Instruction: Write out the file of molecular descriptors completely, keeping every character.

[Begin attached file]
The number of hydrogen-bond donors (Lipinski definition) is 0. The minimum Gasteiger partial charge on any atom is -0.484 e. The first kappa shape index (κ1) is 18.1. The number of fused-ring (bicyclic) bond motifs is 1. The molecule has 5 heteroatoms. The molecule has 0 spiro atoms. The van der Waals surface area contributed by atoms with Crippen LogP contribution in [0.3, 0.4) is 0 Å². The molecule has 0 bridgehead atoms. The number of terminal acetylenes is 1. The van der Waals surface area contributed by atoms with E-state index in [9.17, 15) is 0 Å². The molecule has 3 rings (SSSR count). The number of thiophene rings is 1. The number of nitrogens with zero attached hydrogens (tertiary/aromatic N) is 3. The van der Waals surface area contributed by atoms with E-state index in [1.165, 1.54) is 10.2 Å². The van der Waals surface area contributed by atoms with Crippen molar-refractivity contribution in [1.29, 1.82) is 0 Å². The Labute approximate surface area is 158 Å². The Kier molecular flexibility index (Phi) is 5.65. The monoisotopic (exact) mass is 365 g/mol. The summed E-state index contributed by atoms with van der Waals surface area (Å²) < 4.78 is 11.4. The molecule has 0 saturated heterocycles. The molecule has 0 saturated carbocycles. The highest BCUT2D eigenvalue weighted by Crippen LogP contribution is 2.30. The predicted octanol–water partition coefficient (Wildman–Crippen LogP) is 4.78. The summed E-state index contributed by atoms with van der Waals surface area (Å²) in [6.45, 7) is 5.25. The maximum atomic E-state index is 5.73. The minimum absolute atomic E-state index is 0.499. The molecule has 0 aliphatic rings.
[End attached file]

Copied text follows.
The number of hydrogen-bond donors (Lipinski definition) is 0. The minimum Gasteiger partial charge on any atom is -0.484 e. The first kappa shape index (κ1) is 18.1. The number of fused-ring (bicyclic) bond motifs is 1. The molecule has 5 heteroatoms. The molecule has 0 spiro atoms. The van der Waals surface area contributed by atoms with Crippen LogP contribution in [0.3, 0.4) is 0 Å². The molecule has 0 bridgehead atoms. The number of terminal acetylenes is 1. The van der Waals surface area contributed by atoms with E-state index in [9.17, 15) is 0 Å². The molecule has 3 rings (SSSR count). The number of thiophene rings is 1. The number of nitrogens with zero attached hydrogens (tertiary/aromatic N) is 3. The van der Waals surface area contributed by atoms with E-state index in [1.165, 1.54) is 10.2 Å². The van der Waals surface area contributed by atoms with Crippen molar-refractivity contribution in [1.29, 1.82) is 0 Å². The Labute approximate surface area is 158 Å². The Kier molecular flexibility index (Phi) is 5.65. The monoisotopic (exact) mass is 365 g/mol. The summed E-state index contributed by atoms with van der Waals surface area (Å²) < 4.78 is 11.4. The molecule has 0 saturated heterocycles. The molecule has 0 saturated carbocycles. The highest BCUT2D eigenvalue weighted by Crippen LogP contribution is 2.30. The predicted octanol–water partition coefficient (Wildman–Crippen LogP) is 4.78. The summed E-state index contributed by atoms with van der Waals surface area (Å²) in [6.45, 7) is 5.25. The maximum atomic E-state index is 5.73. The minimum absolute atomic E-state index is 0.499. The molecule has 0 aliphatic rings.